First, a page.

Lewis MacDougall (“A Monster Calls”)
Madina Nalwanga (“Queen of Katwe”)
Sunny Pawar (“Lion”)
Hailee Steinfeld (“The Edge of Seventeen”)
Haven't seen Lion or A Monster Calls yet, but the other four are strong choices. Steinfeld FTW.

Best Adapted Screenplay
Luke Davies (“Lion”)
Tom Ford (“Nocturnal Animals”)
Eric Heisserer (“Arrival”)
Todd Komarnicki (“Sully”)
Allison Schroeder, Theodore Melfi (“Hidden Figures”)
August Wilson (“Fences”)

Best Original Screenplay
Damien Chazelle (“La La Land”)
Barry Jenkins (“Moonlight”)
Yorgos Lanthimos, Efthimis Filippou (“The Lobster”)
Kenneth Lonergan (“Manchester by the Sea “)
Jeff Nichols (“Loving”)
Taylor Sheridan (“Hell or High Water”)
I worry that Manchester will become the default winner here all season long. There's much to admire and discuss in the film's performances and unusual tonal shifts, but I'm not sure this qualifies as a great screenplay.

Best Cinematography
“Arrival” (Bradford Young)
“Jackie” (Stéphane Fontaine)
“La La Land” (Linus Sandgren)
“Moonlight” (James Laxton)
“Nocturnal Animals” (Seamus McGarvey)
Laxton an inspired pick here, but the Academy's cinematography branch can be hard to penetrate for lesser known talents.

Best Costume Design
“Allied” (Joanna Johnston)
“Fantastic Beasts and Where to Find Them” (Colleen Atwood)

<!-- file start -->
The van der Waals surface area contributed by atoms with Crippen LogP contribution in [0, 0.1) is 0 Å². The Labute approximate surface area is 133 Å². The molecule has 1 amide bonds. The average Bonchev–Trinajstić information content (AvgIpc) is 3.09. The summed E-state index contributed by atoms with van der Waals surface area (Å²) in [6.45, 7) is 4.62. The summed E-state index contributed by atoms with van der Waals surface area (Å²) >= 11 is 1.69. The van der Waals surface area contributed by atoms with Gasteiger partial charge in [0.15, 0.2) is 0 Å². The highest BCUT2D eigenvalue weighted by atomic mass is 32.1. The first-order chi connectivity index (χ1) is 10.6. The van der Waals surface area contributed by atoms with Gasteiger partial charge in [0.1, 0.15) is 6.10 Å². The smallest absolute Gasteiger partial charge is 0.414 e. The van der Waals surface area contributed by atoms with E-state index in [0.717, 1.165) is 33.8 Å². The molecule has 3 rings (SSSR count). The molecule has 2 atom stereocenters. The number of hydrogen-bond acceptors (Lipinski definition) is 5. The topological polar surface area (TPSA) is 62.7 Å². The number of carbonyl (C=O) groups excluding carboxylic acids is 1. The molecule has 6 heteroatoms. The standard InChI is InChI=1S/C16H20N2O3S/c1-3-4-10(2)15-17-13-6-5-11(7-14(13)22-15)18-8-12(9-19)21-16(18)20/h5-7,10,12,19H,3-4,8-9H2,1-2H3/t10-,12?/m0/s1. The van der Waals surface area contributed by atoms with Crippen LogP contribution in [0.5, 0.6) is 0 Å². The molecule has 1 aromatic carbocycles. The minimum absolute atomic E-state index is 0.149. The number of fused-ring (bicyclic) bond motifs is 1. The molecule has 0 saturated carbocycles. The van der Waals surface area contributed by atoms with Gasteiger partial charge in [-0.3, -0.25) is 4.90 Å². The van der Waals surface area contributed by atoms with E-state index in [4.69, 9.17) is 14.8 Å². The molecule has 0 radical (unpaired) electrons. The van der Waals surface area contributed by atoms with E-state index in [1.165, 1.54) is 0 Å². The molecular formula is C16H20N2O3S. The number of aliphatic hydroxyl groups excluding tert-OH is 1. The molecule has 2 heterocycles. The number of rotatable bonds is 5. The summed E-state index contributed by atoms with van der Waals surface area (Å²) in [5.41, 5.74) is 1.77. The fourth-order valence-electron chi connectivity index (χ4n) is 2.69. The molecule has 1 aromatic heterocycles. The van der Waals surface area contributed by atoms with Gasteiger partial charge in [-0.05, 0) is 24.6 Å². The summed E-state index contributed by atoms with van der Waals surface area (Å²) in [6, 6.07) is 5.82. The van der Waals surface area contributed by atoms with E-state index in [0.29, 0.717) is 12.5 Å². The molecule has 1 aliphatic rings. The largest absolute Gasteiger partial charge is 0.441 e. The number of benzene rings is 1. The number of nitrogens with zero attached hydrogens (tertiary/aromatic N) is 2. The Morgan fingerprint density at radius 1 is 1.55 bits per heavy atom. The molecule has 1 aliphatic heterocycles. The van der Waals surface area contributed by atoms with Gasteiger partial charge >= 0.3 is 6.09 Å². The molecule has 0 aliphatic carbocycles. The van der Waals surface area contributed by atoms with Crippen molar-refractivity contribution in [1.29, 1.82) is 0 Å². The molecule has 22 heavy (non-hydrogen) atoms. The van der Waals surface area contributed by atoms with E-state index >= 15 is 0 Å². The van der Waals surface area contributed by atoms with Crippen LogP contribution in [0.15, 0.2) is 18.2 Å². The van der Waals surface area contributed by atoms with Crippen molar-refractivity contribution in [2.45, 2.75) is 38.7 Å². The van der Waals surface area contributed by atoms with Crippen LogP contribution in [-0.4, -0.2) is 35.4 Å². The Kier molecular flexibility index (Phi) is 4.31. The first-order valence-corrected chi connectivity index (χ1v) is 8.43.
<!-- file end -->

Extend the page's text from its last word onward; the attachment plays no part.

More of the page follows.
“Florence Foster Jenkins” (Consolata Boyle)
“Jackie” (Madeline Fontaine)
“La La Land” (Mary Zophres)
“Love & Friendship” (Eimer Ni Mhaoldomhnaigh)

Best Editing
“Arrival” (Joe Walker)
“Hacksaw Ridge” (John Gilbert)
“La La Land” (Tom Cross)
“Moonlight” (Nat Sanders, Joi McMillon)
“Sully” (Blu Murray)
This is a nomination I need to see Moonlight repeat on Oscar morning.

Best Hair & Makeup
“Doctor Strange”
“Fantastic Beasts and Where to Find Them”
“Hacksaw Ridge”
“Star Trek Beyond”

Best Production Design
“Arrival” (Patrice Vermette; Paul Hotte, André Valade)
“Fantastic Beasts and Where to Find Them” (Stuart Craig; James Hambidge, Anna Pinnock)
“Jackie” (Jean Rabasse; Véronique Melery)
“La La Land” (David Wasco; Sandy Reynolds-Wasco)
“Live By Night” (Jess Gonchor; Nancy Haigh)

Best Score
“Arrival” (Jóhann Jóhannsson)
“Jackie” (Mica Levi)
“La La Land” (Justin Hurwitz)
“Moonlight” (Nicholas Britell)
“Lion” (Dustin O’Halloran, Hauschka)

Best Song
“Audition (The Fools Who Dream)” from “La La Land”
“City of Stars” from “La La Land”
“How Far I’ll Go” from “Moana”
“Can’t Stop the Feeling!” from “Trolls”
“The Rules Don’t Apply” from “Rules Don’t Apply”
“Drive It Like You Stole It” from “Sing Street”
Lin-Manuel Miranda may get his EGOT. "How Far I'll Go" is a likely nominee, but you know what that song really needed: A bridge and a finish.